Synopses & Reviews
On April 25, 1999, ten thousand Falun Gong practitioners gathered outside Zhongnanhai, the guarded compound where China's highest leaders live and work, in a day-long peaceful protest of police brutality against fellow practitioners in the neighboring city of Tianjin. Stunned and surprised, China's leaders launched a campaign of brutal suppression against the group which continues to this day. This book, written by a leading scholar of the history of this Chinese popular religion, is the first to offer a full explanation of what Falun Gong is and where it came from, placing the group in the broader context of the modern history of Chinese religion as well as the particular context of post-Mao China.
Falun Gong began as a form of qigong, a general name describing physical and mental disciplines based loosely on traditional Chinese medical and spiritual practices. Qigong was "invented" in the 1950s by members of the Chinese medical establishment who were worried that China's traditional healing arts would be lost as China modeled its new socialist health care system on Western biomedicine. In the late 1970s, Chinese scientists "discovered" that qi possessed genuine scientific qualities, which allowed qigong to become part of China's drive for modernization. With the support of China's leadership, qigong became hugely popular in the 1980s and 1990s, as charismatic qigong> masters attracted millions of enthusiastic practitioners in what was known as the qigong boom, the first genuine mass movement in the history of the People's Republic.
Falun Gong founder Li Hongzhi started his own school of qigong in 1992, claiming that the larger movement had become corrupted by money and magic tricks. Li was welcomed into the qigong world and quickly built a nationwide following of several million practitioners, but ran afoul of China's authorities and relocated to the United States in 1995. In his absence, followers in China began to organize peaceful protests of perceived media slights of Falun Gong, which increased from the mid-'90s onward as China's leaders began to realize that they had created, in the qigong boom, a mass movement with religious and nationalistic undertones, a potential threat to their legitimacy and control.
Based on fieldwork among Chinese Falun Gong practitioners in North America and on close examinations of Li Hongzhi's writings, this volume offers an inside look at the movement's history in Chinese popular religion.
On April 25, 1999, ten thousand Falun Gong practitioners gathered outside Zhongnanhai, the guarded compound where China's highest leaders live and work, in a day-long peaceful protest of police brutality. China's leaders responded with a campaign of violent suppression which continues to this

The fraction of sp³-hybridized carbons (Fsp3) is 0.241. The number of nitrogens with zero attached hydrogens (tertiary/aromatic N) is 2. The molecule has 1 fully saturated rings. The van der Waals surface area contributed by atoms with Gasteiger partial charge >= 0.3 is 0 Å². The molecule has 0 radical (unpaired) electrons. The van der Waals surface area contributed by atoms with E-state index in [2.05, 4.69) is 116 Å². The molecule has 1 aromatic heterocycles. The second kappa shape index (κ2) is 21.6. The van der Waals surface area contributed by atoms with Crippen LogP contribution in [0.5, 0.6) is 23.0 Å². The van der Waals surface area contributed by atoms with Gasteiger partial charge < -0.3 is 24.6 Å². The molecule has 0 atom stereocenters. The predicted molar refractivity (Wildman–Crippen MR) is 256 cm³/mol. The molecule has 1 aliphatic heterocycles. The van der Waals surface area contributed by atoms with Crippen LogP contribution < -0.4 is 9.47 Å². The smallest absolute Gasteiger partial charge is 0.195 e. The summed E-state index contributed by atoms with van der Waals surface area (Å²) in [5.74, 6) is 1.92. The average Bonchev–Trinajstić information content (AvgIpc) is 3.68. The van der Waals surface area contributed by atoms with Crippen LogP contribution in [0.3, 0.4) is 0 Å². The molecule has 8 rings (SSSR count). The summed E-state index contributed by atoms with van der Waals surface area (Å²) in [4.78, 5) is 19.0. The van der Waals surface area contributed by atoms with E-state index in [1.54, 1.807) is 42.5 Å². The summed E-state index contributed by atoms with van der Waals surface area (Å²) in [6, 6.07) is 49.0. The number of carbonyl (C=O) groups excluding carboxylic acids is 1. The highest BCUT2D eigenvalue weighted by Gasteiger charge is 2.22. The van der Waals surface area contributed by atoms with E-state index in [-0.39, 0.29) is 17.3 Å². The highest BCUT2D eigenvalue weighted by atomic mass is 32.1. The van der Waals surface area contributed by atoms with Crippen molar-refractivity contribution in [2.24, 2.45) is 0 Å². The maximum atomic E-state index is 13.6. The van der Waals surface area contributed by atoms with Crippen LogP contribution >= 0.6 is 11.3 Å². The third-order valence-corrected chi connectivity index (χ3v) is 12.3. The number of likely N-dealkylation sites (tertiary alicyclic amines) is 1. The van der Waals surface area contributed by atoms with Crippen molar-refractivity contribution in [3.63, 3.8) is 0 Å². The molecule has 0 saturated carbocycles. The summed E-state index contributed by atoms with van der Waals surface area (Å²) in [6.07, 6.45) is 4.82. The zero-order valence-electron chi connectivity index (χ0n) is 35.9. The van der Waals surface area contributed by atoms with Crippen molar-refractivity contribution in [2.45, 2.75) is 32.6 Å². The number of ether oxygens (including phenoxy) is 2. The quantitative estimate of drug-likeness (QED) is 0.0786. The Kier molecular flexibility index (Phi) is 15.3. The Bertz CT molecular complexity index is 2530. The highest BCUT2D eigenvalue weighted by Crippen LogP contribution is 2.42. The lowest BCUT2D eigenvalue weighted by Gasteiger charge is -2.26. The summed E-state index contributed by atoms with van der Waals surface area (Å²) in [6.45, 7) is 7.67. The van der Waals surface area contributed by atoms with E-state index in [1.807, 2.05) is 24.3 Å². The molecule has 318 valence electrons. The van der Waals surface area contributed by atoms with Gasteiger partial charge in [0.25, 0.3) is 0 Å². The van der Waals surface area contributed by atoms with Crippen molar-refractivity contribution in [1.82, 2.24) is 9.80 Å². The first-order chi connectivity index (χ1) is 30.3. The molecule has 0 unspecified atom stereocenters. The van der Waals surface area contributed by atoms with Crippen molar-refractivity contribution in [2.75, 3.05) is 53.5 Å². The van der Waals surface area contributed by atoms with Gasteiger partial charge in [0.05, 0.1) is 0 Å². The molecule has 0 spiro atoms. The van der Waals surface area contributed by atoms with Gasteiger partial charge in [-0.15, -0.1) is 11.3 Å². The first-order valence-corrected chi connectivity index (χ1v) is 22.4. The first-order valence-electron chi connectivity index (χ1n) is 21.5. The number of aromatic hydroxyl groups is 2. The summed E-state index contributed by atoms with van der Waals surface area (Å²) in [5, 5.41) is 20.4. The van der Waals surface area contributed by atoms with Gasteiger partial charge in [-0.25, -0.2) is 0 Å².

day and which has garnered headlines around the world.
Falun Gong and the Future of China is the first book to fully explore the nature and origins of Falun Gong, placing the group in the broader historical context of modern Chinese religion and post-Mao China. David Ownby shows how Falun Gong and its controversial leader Li Hongzhi emerged from
qigong-a set of physical and mental disciplines based loosely on traditional Chinese medical and spiritual practices that swept China in the 1980s and 90s, attracting millions of followers. Claiming that the larger movement had become corrupted by money and magic tricks, Li founded his own school of
qigong in 1992, urging a return to genuine "cultivation" and preaching a fundamentalist message of morality and mastery of his teachings. After quickly building a nationwide following of several million practitioners, Li incurred the wrath of China's authorities and was forced to relocate to the
United States in 1995. Ownby traces the ensuing conflict--in which more than 3000 Faun Gong practitioners have died in police custody, while hundreds of thousands have been arrested, detained, beaten, and tortured--and argues that the group is a new religious movement and not, as Chinese leaders
have claimed, a "dangerous cult."
Based on fieldwork among Chinese Falun Gong practitioners in North America and on extensive readings of Li Hongzhi's writings, Falun Gong and the Future of China brings clarity and context to a little-understood and violently persecuted religion.
About the Author
David Ownby is Professor of History and Director of the Center for East Asian Studies at the Université de Montréal, in Montreal, Canada. He is the author of Brotherhoods and Secret Societies in Early and Mid-Qing China: The Formation of a Tradition, and the co-author, with Qin Baoqi and Susan J. Palmer, of The Millennium and the Turning of the Kalpa: The Historical Evolution of Apocalyptic Discourse in China and in the West